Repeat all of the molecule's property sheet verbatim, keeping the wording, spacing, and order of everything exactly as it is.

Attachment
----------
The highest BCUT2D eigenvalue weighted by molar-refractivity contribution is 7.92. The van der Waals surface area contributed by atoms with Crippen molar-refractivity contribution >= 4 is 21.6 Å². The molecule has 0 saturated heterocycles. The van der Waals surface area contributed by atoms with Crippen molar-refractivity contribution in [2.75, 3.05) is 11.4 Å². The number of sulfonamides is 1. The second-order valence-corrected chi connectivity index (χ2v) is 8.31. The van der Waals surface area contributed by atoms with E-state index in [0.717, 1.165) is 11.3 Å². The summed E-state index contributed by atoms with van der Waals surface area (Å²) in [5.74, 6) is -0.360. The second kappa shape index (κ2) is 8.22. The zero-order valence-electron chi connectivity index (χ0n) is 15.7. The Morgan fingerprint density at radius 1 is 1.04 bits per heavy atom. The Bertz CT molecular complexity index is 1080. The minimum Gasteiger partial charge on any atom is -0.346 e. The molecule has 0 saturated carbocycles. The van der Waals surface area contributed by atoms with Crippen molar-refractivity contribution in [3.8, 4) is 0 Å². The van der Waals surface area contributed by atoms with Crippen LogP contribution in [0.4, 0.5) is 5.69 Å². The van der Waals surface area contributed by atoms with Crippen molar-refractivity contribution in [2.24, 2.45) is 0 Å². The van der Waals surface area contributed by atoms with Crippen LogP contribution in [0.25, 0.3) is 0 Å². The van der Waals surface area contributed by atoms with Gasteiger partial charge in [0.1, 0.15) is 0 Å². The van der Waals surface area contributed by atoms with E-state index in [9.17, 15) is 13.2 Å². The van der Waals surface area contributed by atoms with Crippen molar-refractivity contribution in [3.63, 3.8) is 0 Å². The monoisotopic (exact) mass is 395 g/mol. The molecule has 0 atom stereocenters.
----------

The highest BCUT2D eigenvalue weighted by molar-refractivity contribution is 7.92. The van der Waals surface area contributed by atoms with Crippen molar-refractivity contribution >= 4 is 21.6 Å². The molecule has 0 saturated heterocycles. The van der Waals surface area contributed by atoms with Crippen molar-refractivity contribution in [2.75, 3.05) is 11.4 Å². The number of sulfonamides is 1. The second-order valence-corrected chi connectivity index (χ2v) is 8.31. The van der Waals surface area contributed by atoms with E-state index in [0.717, 1.165) is 11.3 Å². The summed E-state index contributed by atoms with van der Waals surface area (Å²) in [5.74, 6) is -0.360. The second kappa shape index (κ2) is 8.22. The zero-order valence-electron chi connectivity index (χ0n) is 15.7. The Morgan fingerprint density at radius 1 is 1.04 bits per heavy atom. The Bertz CT molecular complexity index is 1080. The minimum Gasteiger partial charge on any atom is -0.346 e. The molecule has 0 saturated carbocycles. The van der Waals surface area contributed by atoms with Crippen molar-refractivity contribution in [3.8, 4) is 0 Å². The van der Waals surface area contributed by atoms with Crippen LogP contribution in [0.4, 0.5) is 5.69 Å². The van der Waals surface area contributed by atoms with Crippen molar-refractivity contribution in [2.24, 2.45) is 0 Å². The van der Waals surface area contributed by atoms with Crippen LogP contribution in [0.25, 0.3) is 0 Å². The van der Waals surface area contributed by atoms with Gasteiger partial charge in [0.1, 0.15) is 0 Å². The van der Waals surface area contributed by atoms with E-state index in [9.17, 15) is 13.2 Å². The van der Waals surface area contributed by atoms with Crippen molar-refractivity contribution in [3.63, 3.8) is 0 Å². The monoisotopic (exact) mass is 395 g/mol. The molecule has 0 atom stereocenters.